Apologies for the slow posting and unanswered emails everyone, but as this post goes up I’ll be en route to the Korean Pop Culture Conference 2011 at the University of California, and preparing for the trip has taken a lot more work than I expected. But I’ll be back and blogging by Wednesday next week, and so until then I thought you might be interested in the abstract of co-author Stephen Epstein’s and my presentation topic, which – assuming no disasters – is likely to become a chapter in the forthcoming book The Korean Popular Culture Reader by Duke University Press:
Girls’ Generation? Gender, (Dis)Empowerment and K-pop
“The hottest phrase in Korea nowadays is undeniably ‘girl group.’ But girl group fever is more than just a trend: it’s symbolic of a cultural era that is embracing the expulsion of authoritarian ideology.” So reads the content blurb for a story on the rise of girl groups in the March 2010 issue of Korea, a public relations magazine published under the auspices of the Korean Culture and Information Service. Nonetheless, despite official, top-down promotion and cheerful assertions that this phenomenon is a liberating pop movement, a reading of the lyrics and visual codes of the music videos of popular contemporary Korea girl groups raises serious questions about the empowering nature of “Girl Group Fever.” In this paper, we will engage in a close analysis of the music and videos of groups such as the Wonder Girls, Girls’ Generation, KARA, T-ara and the discourse that has surrounded their rise to popularity in South Korea in order to deconstruct the notion that contemporary consumer society is making a radical break from more traditional, deeply embedded power structures.
We will argue that a set of recurrent tropes in the studied media and marketing presentation of Korean girl groups undercuts claims to a progressive ethos. In particular, as we hope to demonstrate, girl group videos and lyrics often fall into one of three categories: first of all, while girl group singers can express desire in potentially empowering fashion, the viewer is generally constructed as male, and expression of desire is accompanied by a coyness and feigned innocence that returns power to men (Girls’ Generation’s “Gee” and “Oh”; T-ara’s “Like the First Time”; KARA’s “Mister”). A second set of songs and videos suggests exertion of female power, but influence is wielded through recourse to the overwhelming force of feminine sexuality that either embarrasses (After School’s “AH!”, which adds the tease of a forbidden relationship between teacher and student) or renders males helpless in its midst (The Wonder Girls “So Hot”) and thus projects the message that narcissistic desirability is the route to redress power imbalance. Finally, a number of songs have lyrical and video narratives that depict female solidarity in wreaking revenge on callous boyfriends or threatening men (2NE1’s “I Don’t Care”, The Wonder Girls’ “Irony and “Tell Me”, the latter of which has lyrics that are at odds with its visual narrative), but in doing so continue to foster the discourse of a battle between the sexes. As we will show, in noteworthy contrast to J-pop girl group videos from the dominant entertainment group Hello! Project, which emphasize the expression of youthful energy without reference to a validating or polarizing male presence, Korean popular music’s engagement with larger discursive structures has yet to break free of ideologies that pit male and female against one another (end).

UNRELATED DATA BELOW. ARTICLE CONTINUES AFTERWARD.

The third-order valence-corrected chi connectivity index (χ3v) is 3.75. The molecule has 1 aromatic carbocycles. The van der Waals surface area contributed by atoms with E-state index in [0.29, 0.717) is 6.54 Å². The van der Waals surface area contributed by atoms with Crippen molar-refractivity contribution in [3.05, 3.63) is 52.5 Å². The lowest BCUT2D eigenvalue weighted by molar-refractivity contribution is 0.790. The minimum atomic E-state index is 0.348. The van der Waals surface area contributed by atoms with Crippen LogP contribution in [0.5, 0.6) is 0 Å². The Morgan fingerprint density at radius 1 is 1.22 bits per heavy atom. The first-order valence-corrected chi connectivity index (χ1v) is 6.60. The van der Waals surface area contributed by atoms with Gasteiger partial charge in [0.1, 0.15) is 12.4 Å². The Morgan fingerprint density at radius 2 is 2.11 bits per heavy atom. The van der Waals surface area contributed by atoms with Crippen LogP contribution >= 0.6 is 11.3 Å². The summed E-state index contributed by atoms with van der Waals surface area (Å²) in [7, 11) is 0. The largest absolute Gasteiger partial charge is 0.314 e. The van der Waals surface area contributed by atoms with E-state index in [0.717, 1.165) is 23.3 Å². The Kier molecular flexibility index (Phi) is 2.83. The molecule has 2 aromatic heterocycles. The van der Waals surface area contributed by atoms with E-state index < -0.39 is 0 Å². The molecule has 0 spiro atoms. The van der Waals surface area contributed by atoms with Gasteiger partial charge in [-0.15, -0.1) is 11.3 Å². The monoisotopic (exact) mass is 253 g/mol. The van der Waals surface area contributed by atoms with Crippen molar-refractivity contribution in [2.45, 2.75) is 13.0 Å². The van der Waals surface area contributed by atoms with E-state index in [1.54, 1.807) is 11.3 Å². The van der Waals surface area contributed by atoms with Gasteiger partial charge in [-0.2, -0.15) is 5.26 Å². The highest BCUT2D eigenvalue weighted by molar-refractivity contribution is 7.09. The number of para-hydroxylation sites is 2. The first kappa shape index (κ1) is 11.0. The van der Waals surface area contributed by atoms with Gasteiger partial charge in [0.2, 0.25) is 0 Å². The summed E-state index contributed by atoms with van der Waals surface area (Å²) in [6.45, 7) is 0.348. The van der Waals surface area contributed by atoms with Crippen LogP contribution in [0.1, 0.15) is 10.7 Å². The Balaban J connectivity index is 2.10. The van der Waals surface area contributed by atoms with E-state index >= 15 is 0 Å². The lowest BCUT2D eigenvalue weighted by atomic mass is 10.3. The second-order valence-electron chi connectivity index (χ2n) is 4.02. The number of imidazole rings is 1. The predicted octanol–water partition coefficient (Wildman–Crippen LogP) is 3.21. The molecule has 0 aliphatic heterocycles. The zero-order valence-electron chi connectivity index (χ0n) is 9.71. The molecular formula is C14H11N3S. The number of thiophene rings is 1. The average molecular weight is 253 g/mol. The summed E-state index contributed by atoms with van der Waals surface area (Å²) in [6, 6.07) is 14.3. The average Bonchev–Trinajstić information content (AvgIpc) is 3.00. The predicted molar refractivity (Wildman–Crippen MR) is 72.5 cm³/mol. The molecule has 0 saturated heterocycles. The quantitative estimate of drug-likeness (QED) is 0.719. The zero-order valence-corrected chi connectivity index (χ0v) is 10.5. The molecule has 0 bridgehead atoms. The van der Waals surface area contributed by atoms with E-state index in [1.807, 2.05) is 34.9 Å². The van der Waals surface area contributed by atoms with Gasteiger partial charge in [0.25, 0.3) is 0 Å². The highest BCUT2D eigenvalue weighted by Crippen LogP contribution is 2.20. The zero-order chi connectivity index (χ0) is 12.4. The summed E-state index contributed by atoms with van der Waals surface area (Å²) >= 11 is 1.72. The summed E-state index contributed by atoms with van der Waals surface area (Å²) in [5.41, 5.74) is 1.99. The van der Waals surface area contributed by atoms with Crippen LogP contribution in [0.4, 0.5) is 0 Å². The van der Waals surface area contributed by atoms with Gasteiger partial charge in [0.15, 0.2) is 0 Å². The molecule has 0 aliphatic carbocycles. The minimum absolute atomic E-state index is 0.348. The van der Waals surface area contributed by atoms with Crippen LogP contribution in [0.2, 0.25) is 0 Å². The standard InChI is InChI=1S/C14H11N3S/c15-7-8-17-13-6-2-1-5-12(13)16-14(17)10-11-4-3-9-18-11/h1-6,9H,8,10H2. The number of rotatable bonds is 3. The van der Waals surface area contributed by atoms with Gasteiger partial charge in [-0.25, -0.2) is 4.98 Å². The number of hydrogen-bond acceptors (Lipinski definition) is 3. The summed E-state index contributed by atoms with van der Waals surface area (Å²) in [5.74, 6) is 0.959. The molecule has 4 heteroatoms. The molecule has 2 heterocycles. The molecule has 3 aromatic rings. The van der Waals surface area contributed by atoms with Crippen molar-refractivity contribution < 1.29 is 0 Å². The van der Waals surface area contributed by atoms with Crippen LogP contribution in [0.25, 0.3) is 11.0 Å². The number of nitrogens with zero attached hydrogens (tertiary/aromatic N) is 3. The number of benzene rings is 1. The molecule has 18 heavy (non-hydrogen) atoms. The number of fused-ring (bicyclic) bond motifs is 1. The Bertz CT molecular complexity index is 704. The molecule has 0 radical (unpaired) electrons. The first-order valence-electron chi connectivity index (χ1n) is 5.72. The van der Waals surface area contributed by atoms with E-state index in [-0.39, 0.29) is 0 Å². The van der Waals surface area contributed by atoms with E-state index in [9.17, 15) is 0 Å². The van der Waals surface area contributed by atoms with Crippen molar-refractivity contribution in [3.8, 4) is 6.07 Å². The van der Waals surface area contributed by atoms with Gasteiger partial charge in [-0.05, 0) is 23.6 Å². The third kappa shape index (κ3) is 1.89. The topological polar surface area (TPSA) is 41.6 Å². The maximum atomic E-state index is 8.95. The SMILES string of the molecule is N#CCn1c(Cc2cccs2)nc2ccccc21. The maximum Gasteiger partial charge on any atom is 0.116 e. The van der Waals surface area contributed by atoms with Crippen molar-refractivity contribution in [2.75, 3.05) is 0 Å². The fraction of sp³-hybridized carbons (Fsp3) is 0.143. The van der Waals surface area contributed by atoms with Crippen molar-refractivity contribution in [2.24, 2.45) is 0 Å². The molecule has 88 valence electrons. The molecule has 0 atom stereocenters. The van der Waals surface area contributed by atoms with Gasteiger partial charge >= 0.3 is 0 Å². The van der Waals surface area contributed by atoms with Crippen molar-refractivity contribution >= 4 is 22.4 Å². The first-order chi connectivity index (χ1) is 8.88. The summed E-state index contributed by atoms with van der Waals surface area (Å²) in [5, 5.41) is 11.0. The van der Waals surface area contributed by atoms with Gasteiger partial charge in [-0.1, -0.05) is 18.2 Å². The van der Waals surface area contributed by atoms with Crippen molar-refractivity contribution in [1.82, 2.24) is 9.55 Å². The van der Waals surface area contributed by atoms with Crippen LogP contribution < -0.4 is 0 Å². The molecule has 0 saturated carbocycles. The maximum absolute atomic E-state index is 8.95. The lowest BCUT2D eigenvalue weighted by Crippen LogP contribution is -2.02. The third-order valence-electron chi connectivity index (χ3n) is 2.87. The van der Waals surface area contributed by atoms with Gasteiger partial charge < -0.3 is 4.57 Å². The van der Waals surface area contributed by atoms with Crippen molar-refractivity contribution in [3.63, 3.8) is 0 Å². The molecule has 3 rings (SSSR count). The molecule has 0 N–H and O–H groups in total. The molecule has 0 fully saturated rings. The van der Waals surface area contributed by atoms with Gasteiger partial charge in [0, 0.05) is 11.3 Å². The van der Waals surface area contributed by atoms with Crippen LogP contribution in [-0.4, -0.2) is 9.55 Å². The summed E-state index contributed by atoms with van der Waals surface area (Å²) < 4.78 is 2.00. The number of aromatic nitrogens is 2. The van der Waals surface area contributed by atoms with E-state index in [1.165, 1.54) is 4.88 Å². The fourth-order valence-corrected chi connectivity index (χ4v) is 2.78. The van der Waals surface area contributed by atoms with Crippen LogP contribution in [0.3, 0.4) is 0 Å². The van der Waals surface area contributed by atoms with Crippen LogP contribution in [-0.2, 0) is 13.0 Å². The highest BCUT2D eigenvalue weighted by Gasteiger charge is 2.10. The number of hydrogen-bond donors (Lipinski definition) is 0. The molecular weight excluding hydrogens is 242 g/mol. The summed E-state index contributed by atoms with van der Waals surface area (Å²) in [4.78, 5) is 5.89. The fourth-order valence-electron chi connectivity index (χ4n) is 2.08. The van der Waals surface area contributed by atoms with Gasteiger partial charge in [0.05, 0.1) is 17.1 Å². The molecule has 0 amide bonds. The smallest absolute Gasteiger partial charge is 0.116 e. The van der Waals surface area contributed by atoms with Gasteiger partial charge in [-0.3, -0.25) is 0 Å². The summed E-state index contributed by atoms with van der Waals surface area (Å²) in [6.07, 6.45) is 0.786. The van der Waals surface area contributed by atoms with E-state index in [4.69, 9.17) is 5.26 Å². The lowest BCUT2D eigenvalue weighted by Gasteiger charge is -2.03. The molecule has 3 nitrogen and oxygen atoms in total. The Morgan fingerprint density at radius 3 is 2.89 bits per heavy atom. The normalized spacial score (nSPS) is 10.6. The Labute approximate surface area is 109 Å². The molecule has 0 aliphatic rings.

Update: Very much the lens through which I’ve been writing about Korean music for the last few months, nevertheless I should really have stressed that the abstract was written almost a year ago, and indeed developments in K-pop and J-pop since then have rendered much of it out of date, let alone the opinions of my co-author and myself growing and changing as we deepened the extent of our research. Also, word limits for the paper precluded necessary related discussions of boy-bands and J-pop, with 8000 words unfortunately barely being enough to even begin to scratch the surface of the subject.
Unfortunately then, in hindsight the abstract isn’t actually a very good guide to our current opinions on the subject and/or what we’ll be presenting on Friday(!), so please understand why it’s necessary to close this post to further comments. Instead, for now at least please accept the abstract simply as something to hopefully get you thinking about possible common themes in K-pop and why they exist, and if it becomes possible then I will definitely (re)open the discussion at a later date.
Finally, my special apologies to those who already commented, and frankly I didn’t expect such a wealth of expertise to be brought to bear on the abstract so quickly!